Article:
Where did Mirco go? Last post is from April and when you click on his number of images (blue number under avatar) you get a blank screen Cheers, Philippe
  15. Have you found any Alamy Photographs during August

    Thanks once more for reporting, SShep Much appreciated! Cheers, Philippe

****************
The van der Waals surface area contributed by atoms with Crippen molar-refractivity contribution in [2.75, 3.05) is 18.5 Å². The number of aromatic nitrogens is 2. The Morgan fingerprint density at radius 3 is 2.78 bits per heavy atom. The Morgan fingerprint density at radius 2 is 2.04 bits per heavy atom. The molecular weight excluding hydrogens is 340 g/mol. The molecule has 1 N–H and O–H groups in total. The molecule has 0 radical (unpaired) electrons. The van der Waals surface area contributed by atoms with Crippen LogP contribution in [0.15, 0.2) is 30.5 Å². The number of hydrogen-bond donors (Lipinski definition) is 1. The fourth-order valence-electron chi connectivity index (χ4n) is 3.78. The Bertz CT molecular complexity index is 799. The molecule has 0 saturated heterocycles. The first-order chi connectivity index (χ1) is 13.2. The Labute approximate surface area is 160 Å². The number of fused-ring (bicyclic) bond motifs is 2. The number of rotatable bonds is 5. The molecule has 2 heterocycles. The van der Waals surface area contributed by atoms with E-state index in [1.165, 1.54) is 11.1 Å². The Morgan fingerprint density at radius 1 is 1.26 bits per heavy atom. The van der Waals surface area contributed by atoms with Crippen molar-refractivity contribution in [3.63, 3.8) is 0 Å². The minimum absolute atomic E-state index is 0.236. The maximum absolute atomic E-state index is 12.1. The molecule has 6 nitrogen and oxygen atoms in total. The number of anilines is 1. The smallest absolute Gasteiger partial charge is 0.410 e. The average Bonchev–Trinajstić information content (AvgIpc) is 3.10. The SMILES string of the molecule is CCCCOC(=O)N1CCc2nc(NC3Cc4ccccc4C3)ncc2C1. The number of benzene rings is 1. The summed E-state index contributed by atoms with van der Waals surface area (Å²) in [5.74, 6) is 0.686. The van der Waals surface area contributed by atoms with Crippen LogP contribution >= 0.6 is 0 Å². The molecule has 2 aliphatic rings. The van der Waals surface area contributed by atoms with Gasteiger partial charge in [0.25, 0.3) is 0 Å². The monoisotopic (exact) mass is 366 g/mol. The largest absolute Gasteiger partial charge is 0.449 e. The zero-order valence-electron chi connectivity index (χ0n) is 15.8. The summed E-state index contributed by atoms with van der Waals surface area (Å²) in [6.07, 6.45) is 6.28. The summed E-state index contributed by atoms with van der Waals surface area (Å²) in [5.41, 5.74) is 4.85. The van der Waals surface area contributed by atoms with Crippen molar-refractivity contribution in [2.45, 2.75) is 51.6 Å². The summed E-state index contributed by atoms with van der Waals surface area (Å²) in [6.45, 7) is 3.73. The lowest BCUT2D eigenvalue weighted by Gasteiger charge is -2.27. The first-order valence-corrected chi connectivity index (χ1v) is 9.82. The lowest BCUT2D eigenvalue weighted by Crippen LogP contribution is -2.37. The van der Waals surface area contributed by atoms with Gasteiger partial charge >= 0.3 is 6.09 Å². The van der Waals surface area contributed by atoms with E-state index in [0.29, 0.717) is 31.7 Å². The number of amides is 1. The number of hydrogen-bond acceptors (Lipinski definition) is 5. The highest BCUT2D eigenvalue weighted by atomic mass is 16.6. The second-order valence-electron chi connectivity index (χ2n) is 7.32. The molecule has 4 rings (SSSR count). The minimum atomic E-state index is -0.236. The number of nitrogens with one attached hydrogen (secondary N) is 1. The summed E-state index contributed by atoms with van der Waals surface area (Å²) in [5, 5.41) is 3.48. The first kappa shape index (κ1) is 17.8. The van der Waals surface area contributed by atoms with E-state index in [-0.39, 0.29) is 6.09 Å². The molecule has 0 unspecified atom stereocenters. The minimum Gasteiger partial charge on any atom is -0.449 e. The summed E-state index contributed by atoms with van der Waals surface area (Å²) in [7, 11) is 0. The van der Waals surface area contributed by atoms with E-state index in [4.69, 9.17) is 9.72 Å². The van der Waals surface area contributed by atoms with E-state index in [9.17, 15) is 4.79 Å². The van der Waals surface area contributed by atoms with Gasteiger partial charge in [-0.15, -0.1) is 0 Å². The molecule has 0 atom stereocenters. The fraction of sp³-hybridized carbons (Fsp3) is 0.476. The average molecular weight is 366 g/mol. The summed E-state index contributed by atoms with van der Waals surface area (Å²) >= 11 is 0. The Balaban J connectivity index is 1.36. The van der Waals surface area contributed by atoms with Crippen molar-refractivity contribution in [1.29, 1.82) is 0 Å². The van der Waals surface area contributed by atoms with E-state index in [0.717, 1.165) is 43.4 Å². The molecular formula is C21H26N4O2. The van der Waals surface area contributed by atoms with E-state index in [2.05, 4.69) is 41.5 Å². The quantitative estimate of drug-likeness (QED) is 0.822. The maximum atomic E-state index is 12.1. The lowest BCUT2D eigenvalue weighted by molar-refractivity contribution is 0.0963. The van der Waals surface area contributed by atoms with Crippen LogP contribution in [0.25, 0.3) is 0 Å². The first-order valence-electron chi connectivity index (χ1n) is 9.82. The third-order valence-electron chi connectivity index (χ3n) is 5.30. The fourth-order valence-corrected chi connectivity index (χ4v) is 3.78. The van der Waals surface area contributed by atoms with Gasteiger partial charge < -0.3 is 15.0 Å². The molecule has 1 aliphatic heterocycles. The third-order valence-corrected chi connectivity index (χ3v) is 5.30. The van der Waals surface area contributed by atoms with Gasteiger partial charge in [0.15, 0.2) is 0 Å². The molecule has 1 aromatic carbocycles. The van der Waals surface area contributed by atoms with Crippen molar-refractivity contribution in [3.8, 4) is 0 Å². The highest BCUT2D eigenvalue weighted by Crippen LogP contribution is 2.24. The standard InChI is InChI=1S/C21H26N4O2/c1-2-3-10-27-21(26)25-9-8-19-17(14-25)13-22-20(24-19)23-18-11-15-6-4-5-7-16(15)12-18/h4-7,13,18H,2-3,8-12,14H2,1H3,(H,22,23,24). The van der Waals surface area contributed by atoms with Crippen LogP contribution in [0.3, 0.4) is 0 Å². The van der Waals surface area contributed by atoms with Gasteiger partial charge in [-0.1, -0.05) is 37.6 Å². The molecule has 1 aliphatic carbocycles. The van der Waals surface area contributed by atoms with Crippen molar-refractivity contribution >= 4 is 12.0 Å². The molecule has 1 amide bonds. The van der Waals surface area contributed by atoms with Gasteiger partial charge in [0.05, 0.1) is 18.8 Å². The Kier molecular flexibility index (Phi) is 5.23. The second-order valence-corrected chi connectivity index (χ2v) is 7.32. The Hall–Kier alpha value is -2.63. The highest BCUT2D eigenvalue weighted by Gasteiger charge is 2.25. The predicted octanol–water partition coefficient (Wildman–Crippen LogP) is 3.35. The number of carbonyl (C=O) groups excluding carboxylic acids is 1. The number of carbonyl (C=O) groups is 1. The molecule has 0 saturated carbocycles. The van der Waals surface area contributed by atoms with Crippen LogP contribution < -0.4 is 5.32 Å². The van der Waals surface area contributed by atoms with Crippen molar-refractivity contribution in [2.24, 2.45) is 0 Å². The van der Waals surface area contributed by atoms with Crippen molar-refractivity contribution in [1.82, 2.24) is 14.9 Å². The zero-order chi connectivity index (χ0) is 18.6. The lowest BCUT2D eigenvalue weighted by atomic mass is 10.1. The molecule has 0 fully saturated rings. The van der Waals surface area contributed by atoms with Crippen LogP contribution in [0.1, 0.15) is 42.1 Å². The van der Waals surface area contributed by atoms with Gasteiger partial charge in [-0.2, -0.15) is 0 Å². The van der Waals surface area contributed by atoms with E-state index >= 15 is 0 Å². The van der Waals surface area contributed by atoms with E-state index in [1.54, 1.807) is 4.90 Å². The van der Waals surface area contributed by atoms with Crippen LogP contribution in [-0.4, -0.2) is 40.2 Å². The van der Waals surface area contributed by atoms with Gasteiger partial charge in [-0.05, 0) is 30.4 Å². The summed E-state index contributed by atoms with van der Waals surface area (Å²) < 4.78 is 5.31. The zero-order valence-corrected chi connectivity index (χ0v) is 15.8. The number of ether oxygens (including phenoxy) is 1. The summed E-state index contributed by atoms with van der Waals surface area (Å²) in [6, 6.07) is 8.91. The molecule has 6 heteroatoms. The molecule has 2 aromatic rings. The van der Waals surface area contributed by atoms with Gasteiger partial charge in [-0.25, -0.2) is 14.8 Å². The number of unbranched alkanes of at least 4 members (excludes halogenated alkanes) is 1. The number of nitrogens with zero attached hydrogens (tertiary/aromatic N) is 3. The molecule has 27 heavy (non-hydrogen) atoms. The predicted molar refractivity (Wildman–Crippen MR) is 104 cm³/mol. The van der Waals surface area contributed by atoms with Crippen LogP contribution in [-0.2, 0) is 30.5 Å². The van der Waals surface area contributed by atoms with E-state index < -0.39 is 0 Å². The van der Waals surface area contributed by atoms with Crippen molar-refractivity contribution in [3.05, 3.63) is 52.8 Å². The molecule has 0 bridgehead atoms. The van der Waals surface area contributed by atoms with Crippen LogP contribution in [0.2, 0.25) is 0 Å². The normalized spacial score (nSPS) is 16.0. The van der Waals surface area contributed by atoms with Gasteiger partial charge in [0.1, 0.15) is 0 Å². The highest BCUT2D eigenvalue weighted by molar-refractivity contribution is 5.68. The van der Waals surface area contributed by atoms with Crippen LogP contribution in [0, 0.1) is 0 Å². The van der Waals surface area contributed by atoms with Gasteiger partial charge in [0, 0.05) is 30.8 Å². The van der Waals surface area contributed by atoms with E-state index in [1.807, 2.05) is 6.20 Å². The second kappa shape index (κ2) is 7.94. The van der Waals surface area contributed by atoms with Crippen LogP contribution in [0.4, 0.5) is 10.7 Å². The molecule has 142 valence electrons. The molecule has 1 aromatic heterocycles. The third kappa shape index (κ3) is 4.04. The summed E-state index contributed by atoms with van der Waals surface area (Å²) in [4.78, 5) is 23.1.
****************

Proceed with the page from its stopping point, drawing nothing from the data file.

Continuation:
16. I played online poker for a while and did quite well, then games got much tougher. On the professional side, I assisted operators with gambling licensing and drafted industry articles. I rather not get into reasons why I didn't stick with it and instead focus on stock photography. Yes, i'm relatively new to this industry and have great respect for those who have dedicated all their lives to this professional and honourably wish to protect their assets. That's an interesting question and I'll do my best to summarise what I see the market in the next 5 years. Moore's Law The default position is Moore's Law as we're witnessing huge technological advances in photography. Look at Sony's A9 24.2MP full frame, so powerful and compact at a relatively affordable price. The compact camera market is dead because of mobile phone cameras and forward-thinking stock agencies have picked up on this new trend. I've read that some contributors are doing well with Stockimo, although I've not had any personal experience (this is the only Agency I can mention here but there are many others). Creating stock is increasingly available to the masses. Post-processing technology is also improving with "one-touch fix all" buttons. We'll also start seeing the beginning of automatic keywording by machines and some agencies have started experimenting with using machines to correct human error when reviewing images for technical faults. All this means less time post-processing, images are reviewed more quickly and contributors will have more time to shoot. In a way this is good news since images will have a shorter turnaround time. I would like to see Alamy implement a way in which images can go directly from the camera to Live News licensing instantaneously with keywording done in-house by Alamy. That way images would be available to clients LIVE. Oversupply of images I'll mention this prediction again. The way things are going, the largest Microstock agency will have one billion images in its database by 2022. Granted, most of those images will be sub-standard with many similars which are mass produced at low-cost factory style operations in Eastern Europe. But that still leaves a few dozen million premium quality commercial/editorials that can compete with encyclopedic Alamy, with such contributors more than willing to license their premium images for a few quarters - perhaps out of ignorance or inertia. That's only one agency that I'm making reference... As others have mentioned on here, print is basically dead along with that advertisement revenue stream. This has been replaced with a need for much smaller resolutions which are possible with less-expensive cameras. I have a Nikon D800 that shoots at 36.3 MP but what's the point if most of my images are going to be licensed at 72 dpi and 500 x 400 pixels anyway. Most people can afford a $300 point and shoot camera and start submitting to stock agencies today (whether those images will sell is another thing). Meeting clients' needs In the next five years, for better or worse, I see an expansion of the RF licensing model simply because that's what most clients prefer, along with the ease of the all-you-can eat subscription model buffet, perhaps even at Alamy. If I go to a restaurant I much rather have a small set menu at a small fixed price than one with dozens of different options and different prices, especially if I'm in a hurry. Clients want simplicity since many are busy professionals and then there's the cost consideration, thirdly is how good the customer service is. I think that most Agencies prefer RF anyway since it can be too much of a hassle to go after infringements, when it's RF and low-cost there's no point. Does that mean that some clients / laypersons get away with murder? Yes, unfortunately. But it's nothing new as we've seen with the proliferation of MP3s and general piracy. Smart business models mean that companies don't go after offenders, they instead try to turn them into paying customers by offering potential clients an affordable & quality alternative - think Netflix and Spotify. Is Rights-Managed still viable? Right's Managed will continue as long as there's a business-need, such as those premium clients that may require guarantees and/or restrictions on future sale, such as exclusivity, for example to print on a book cover. Such clients appear to becoming rarer and rarer as lots of media is transitioning from print to digital. In any case as you'll see in the following header, some RM licenses are so value they might as well be Microstock subscriptions. I think that in the spirit of giving clients more flexibility in a competitive market, in the next 5 years agencies may introduce hybrid RF/RM licenses. Correct me if I'm wrong but Alamy already offers clients the option to purchase a RF license as RM for a particular use (with no restrictions possible on future sales of the file) for a lower price. Alternatively, the client may choose RF for a higher price based on file size. In any case, it's wayyyyy too complicated for an average Joe Blogger to understand...which is moot since Alamy isn't targeting these types of clients but should they be? Agencies are offering clients steep discounts There's a lot going on behind the scenes and it's clear that many contributors are getting screwed in all stock segments. Look at the recap of one of my recent RM license downloads right here at Alamy: Country: WorldwideUsage: EditorialMedia: Editorial websiteIndustry sector: Media, design & publishingImage Size: Any sizeStart: 01 December 2016End: 01 December 2021Online usage only. Flat rate per image. Bulk discount. Guess how much I made? It was licensed for $5.13 earning me $1.54 commission. If that isn't a Microstock sale on Alamy, then I don't know what is. Race to the bottom stuff. Tracking unauthorised usages Anothe prediction: there's talk of developing a code that is embedded into a high-value image and once the license duration of such image expires it merely disappears (speaking digitally here only of course) and the user receives a notification to renew/extend the license. I'm not a programmer but seems like an interesting idea to better-control usages. Opportunities To end on a positive note, one area of stock photography that should see healthy growth is Photo Requests. The way is works if you're not familiar with it is that clients go directly to photographers with a specific photo request and the Agency takes a cut. I'm surprised that Instagram hasn't caught on to this trend and other social media. I see the emergence of more agencies boutique agencies catering to clients' specific niches with curated collections, such as drone stock photos/footage (maybe it exists already). Generalist smaller Microstock agencies will die off which is already evident as some have started offering steep discounts on already inexpensive images or have got rid of extended license restrictions altogether. The whole Jack of all traders, master of none holds true. In many cases these boutique agencies will be subsidiaries of the larger agencies which makes business sense rather than starting anew. I can't name a few boutique agencies that have popped up in the past 5 years but a quick google search will yield many results. As for macro stock, to be honest I don't know enough about it but it seems that the super super premium clients will continue to hire the services of such agencies on commissioned work for years to come. Conclusion I've rambled on a bit too long here, my apologies but there's a lot more I could write about on this topic